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Covid-19 Lockdown in Spring 2020 in France Provided Unexpected Opportunity to Assess Health Impacts of Falls in Air Pollution

  • Adélaïde, Lucie1
  • Medina, Sylvia1
  • Wagner, Vérène1
  • de Crouy-Chanel, Perrine1
  • Real, Elsa2
  • Colette, Augustin2
  • Couvidat, Florian2
  • Bessagnet, Bertrand3
  • Alter, Maxime4
  • Durou, Amélie1
  • Host, Sabine5
  • Hulin, Marion1
  • Corso, Magali1
  • Pascal, Mathilde1
  • 1 Santé Publique France, French Public Health Agency, Saint-Maurice , (France)
  • 2 Ineris, French National Institute for Industrial Environment and Risks, Parc Technologique ALATA, Verneuil-en-Halatte , (France)
  • 3 Citepa, Technical Reference Center for Air Pollution and Climate Change, Paris , (France)
  • 4 ATMO Grand Est, Certified Associations of Air Quality Monitoring, Schiltigheim , (France)
  • 5 ORS Île-de-France, Regional Health Observatory Île-de-France, Paris , (France)
Published Article
Frontiers in Sustainable Cities
Frontiers Media S.A.
Publication Date
Jun 10, 2021
DOI: 10.3389/frsc.2021.643821
  • Sustainable Cities
  • Original Research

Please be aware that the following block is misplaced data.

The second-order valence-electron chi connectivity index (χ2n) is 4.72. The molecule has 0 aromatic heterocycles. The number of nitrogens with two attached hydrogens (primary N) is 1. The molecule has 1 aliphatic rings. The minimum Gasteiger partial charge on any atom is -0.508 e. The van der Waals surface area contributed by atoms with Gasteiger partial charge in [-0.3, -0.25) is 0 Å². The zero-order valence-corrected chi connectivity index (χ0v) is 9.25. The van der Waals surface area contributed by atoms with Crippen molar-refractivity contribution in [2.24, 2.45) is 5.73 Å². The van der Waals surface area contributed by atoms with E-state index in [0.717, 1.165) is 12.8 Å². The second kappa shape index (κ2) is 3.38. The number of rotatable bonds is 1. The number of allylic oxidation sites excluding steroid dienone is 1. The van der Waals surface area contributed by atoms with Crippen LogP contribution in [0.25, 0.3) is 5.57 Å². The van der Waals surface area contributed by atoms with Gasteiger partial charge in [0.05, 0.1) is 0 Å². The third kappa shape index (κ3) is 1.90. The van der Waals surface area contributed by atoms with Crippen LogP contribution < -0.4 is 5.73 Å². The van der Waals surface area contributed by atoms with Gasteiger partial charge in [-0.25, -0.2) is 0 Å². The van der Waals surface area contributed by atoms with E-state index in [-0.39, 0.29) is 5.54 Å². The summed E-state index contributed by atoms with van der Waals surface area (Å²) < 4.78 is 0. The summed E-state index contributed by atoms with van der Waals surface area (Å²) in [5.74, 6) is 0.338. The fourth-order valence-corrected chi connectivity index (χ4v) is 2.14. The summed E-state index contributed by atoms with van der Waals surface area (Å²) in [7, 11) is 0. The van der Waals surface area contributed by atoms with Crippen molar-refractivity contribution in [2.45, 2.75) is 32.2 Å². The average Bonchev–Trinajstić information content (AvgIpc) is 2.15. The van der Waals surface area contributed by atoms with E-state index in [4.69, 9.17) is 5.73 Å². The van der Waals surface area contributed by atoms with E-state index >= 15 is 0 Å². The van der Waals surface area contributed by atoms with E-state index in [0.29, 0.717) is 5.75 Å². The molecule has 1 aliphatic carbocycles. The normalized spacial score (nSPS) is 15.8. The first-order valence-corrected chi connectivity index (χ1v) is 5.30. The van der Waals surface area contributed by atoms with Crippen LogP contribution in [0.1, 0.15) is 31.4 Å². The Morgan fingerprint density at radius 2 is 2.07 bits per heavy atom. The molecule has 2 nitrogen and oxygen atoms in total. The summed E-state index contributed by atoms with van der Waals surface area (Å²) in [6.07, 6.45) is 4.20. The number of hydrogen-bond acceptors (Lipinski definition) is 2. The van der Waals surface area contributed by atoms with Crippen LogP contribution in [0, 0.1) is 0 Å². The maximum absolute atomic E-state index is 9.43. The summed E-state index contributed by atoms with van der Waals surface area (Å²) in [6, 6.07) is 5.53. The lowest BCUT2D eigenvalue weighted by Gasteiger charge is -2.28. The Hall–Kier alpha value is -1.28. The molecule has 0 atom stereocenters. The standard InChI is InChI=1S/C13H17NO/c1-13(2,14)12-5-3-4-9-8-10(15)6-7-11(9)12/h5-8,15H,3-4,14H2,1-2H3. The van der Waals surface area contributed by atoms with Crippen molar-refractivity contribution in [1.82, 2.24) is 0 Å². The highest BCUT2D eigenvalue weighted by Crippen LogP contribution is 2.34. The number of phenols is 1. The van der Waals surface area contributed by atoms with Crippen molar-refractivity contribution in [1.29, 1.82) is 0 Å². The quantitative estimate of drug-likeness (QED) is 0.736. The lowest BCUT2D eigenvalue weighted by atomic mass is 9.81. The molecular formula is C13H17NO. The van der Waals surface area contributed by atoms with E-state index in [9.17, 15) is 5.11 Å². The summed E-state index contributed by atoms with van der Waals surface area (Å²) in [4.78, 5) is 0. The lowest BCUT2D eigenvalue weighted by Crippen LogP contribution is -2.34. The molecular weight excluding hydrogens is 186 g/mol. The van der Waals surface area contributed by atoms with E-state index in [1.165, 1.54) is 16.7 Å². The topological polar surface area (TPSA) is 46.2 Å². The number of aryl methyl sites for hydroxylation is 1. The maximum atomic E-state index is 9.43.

Lockdown measures to limit the spread of Covid-19 in France in spring 2020 sharply reduced activities and lowered air-pollution concentrations. This study sought to determine the short- and long-term impacts on mortality in metropolitan France resulting from the temporary decrease in the population's exposure to air pollution. The reduction in exposure to air pollution was estimated by calculating the difference between modeled exposure of the population during the strict lockdown and the gradual lifting, and the simulated exposure that would have been observed in the absence of lockdown. A quantitative health impact assessment was used to estimate both the short-term impact of PM10 and NO2 reductions, and the long-term impact of PM2.5 and NO2 reductions on mortality. Reduced activities during the lockdown lowered NO2 and PM concentrations, resulting in about 2,300 deaths postponed for PM2.5 and nearly 1,200 for NO2, mainly due to avoided long-term effects. This study shows that, even in an unprecedented context that is certainly neither realistic nor desirable to improve air quality in the long run, public interventions appear to have a significant impact on health through reductions in air-pollution levels. In a long-term perspective, the study also reminds us that the total burden of air pollution on health remains a significant risk factor in France. Efforts to reduce ambient air pollution must thus be pursued sustainably for all sources of air pollution with suitably adapted but ambitious policies. Finally, the lockdown restrictions had other consequences, both positive and negative, on the population's health. These consequences highlight the need to conduct more integrated assessments of health impacts that include the multisectoral consequences of interventions, particularly in terms of population compliance with mitigating restrictions, behavior and mental health and, more broadly, climate change.

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